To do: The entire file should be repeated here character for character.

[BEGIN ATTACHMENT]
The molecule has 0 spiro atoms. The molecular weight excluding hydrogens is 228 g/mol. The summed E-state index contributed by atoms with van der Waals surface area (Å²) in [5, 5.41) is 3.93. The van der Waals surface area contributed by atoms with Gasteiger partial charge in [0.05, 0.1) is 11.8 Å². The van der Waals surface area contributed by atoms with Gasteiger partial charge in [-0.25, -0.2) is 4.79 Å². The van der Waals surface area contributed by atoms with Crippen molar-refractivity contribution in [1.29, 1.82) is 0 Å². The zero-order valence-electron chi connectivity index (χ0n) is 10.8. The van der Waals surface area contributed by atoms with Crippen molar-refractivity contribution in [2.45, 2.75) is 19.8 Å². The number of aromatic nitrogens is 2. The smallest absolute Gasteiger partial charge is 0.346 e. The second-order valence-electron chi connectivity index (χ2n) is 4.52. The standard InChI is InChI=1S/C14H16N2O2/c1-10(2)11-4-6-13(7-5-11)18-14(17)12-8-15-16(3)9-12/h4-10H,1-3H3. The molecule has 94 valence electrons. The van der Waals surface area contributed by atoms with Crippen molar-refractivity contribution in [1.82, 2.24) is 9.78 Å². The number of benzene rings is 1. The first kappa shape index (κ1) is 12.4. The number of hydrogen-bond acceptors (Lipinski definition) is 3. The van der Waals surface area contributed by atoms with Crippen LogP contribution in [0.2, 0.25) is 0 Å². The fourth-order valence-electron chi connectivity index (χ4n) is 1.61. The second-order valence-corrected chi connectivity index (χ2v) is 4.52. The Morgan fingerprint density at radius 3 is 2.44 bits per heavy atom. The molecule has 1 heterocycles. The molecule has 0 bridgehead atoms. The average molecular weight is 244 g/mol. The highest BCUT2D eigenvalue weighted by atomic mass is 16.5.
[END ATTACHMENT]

The molecule has 0 spiro atoms. The molecular weight excluding hydrogens is 228 g/mol. The summed E-state index contributed by atoms with van der Waals surface area (Å²) in [5, 5.41) is 3.93. The van der Waals surface area contributed by atoms with Gasteiger partial charge in [0.05, 0.1) is 11.8 Å². The van der Waals surface area contributed by atoms with Gasteiger partial charge in [-0.25, -0.2) is 4.79 Å². The van der Waals surface area contributed by atoms with Crippen molar-refractivity contribution in [1.29, 1.82) is 0 Å². The zero-order valence-electron chi connectivity index (χ0n) is 10.8. The van der Waals surface area contributed by atoms with Crippen molar-refractivity contribution in [2.45, 2.75) is 19.8 Å². The number of aromatic nitrogens is 2. The smallest absolute Gasteiger partial charge is 0.346 e. The second-order valence-electron chi connectivity index (χ2n) is 4.52. The standard InChI is InChI=1S/C14H16N2O2/c1-10(2)11-4-6-13(7-5-11)18-14(17)12-8-15-16(3)9-12/h4-10H,1-3H3. The molecule has 94 valence electrons. The van der Waals surface area contributed by atoms with Crippen molar-refractivity contribution in [1.82, 2.24) is 9.78 Å². The number of benzene rings is 1. The first kappa shape index (κ1) is 12.4. The number of hydrogen-bond acceptors (Lipinski definition) is 3. The van der Waals surface area contributed by atoms with Crippen LogP contribution in [0.2, 0.25) is 0 Å². The fourth-order valence-electron chi connectivity index (χ4n) is 1.61. The second-order valence-corrected chi connectivity index (χ2v) is 4.52. The Morgan fingerprint density at radius 3 is 2.44 bits per heavy atom. The molecule has 1 heterocycles. The molecule has 0 bridgehead atoms. The average molecular weight is 244 g/mol. The highest BCUT2D eigenvalue weighted by atomic mass is 16.5.